The complaint was filed by the family’s lawyer, Vincent McOwen, at the Technology Crime Suppression Division in Bangkok, reports Khaosod English. (See story here.)
Of note, the TCSD is overseen by the high-profile Immigration Bureau Chief Pol Lt Gen Surachate Hakparn, who previously severed as a deputy commander of the national Tourist Police.
Mr McOwen said the family was coming forward now that Mr Granville has died after being brain dead for four years in a UK hospital.
“We are here today to ask for a full and fair investigation,” Mr McOwen said. “It is an ongoing case but we are hearing nothing back. We are getting no feedback.”
Mr Granville was the former CEO of the failed Puravarna project in Rawai, which at the time included in its portfolio Phuket’s first luxury hotel, the Royal Phuket Yacht Club at Nai Harn Beach.
Mr Granville was arrested in April 2010 on charges of deceiving buyers into paying for homes at the project that were never built. Nineteen buyers claimed they had paid a total of B217 million – an average of B11.4 million each – but that Phase 1 of the project had stalled and Phase 2 had never begun.
Mr Granville denied the deception charges and the judge in return denied him bail for the period leading up to his trial. (See Phuket News report here.)
He was acquitted and released after 18 months in custody awaiting trial for deception and his accuser, Anand Kumar Sen, at last report was on bail awaiting his appeal against a conviction for making false accusations. (See Phuket News story here.)
However, in 2013, the renowned hotel was offered for sale for B1.3 billion by Puravarna Holdings, a partnership between Mr Granville’s company British India PLC and Spanish company Boscasolidos, which had links to Spanish football club Atletico Madrid.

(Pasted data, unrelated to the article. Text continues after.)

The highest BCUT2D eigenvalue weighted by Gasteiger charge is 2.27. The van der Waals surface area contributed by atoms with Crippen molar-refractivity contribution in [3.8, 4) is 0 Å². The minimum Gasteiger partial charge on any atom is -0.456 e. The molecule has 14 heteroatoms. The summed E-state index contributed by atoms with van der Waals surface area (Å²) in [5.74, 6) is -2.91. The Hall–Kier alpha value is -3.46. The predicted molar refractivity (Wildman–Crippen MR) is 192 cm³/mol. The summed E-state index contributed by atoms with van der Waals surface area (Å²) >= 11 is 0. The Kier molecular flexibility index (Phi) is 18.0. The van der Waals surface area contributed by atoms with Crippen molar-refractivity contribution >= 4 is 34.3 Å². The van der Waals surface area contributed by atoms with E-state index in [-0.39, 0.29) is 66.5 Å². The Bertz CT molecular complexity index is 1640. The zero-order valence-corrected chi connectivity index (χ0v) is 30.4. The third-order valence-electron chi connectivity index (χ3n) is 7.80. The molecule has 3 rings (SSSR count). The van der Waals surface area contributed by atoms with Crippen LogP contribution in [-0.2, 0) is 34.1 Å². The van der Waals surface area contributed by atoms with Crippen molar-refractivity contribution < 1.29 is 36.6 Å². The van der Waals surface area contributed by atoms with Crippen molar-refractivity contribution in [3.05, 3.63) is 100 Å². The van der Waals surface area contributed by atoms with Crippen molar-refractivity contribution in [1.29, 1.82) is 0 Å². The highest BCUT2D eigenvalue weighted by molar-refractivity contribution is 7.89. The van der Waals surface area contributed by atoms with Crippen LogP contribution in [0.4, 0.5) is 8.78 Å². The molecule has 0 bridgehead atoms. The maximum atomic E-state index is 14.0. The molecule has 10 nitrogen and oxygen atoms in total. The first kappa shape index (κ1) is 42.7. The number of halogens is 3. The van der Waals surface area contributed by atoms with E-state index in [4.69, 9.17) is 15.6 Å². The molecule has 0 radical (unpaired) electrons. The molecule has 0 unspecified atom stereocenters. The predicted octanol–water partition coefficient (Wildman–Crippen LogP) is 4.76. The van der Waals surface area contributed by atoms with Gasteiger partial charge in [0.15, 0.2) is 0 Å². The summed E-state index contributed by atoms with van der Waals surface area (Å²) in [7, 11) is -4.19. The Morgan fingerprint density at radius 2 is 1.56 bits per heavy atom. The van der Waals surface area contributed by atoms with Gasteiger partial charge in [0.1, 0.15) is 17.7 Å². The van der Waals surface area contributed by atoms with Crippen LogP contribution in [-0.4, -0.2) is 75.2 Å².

The hotel – which continued to operate smoothly – was sold to the low-key Corbis Group, a private equity, corporate investment and development group headquartered in Spain, for an undisclosed price.
Corbis sold the hotel to an overseas investor in December 2013. The transaction occurred in the private market and details were not made public. (See story here.)
Mr Granville was later involved in a horrific bike accident and was flown home for permanent care in Britain.
With a fourth of his brain heavily damaged, he was unable to function and spent four years in hospital bed rest before dying at 52 last year.
“He was transferred back to England, where was he was brain dead. This was not an accident. He suffered for four and a half years,” the family’s lawyer Mr McOwen said yesterday.
Mr McOwen, 50, said Mr Granville’s family suspected foul play despite the conclusion of Karon Police and has lost B15mn in a losing legal battle to get back their property shares back.
The lawyer asked police to investigate two former partners of Mr Granville who were involved in another project in 2012, reported Khaosod.
He alleged the pair asked Mr Granville to transfer 99% of Puravarna Resort’s shares – worth over B1bn – reasoning that his criminal record could affect the project. According to Mr McOwen, the siblings promised to return the shares within six months if a deal wasn’t forthcoming,
Less than three months after the shares were allegedly transferred, on June 24, 2013, Granville was seriously injured. McOwen said the only injury found was blunt force trauma to Granville’s head, with no wounds elsewhere on his body. Police ruled it an accident.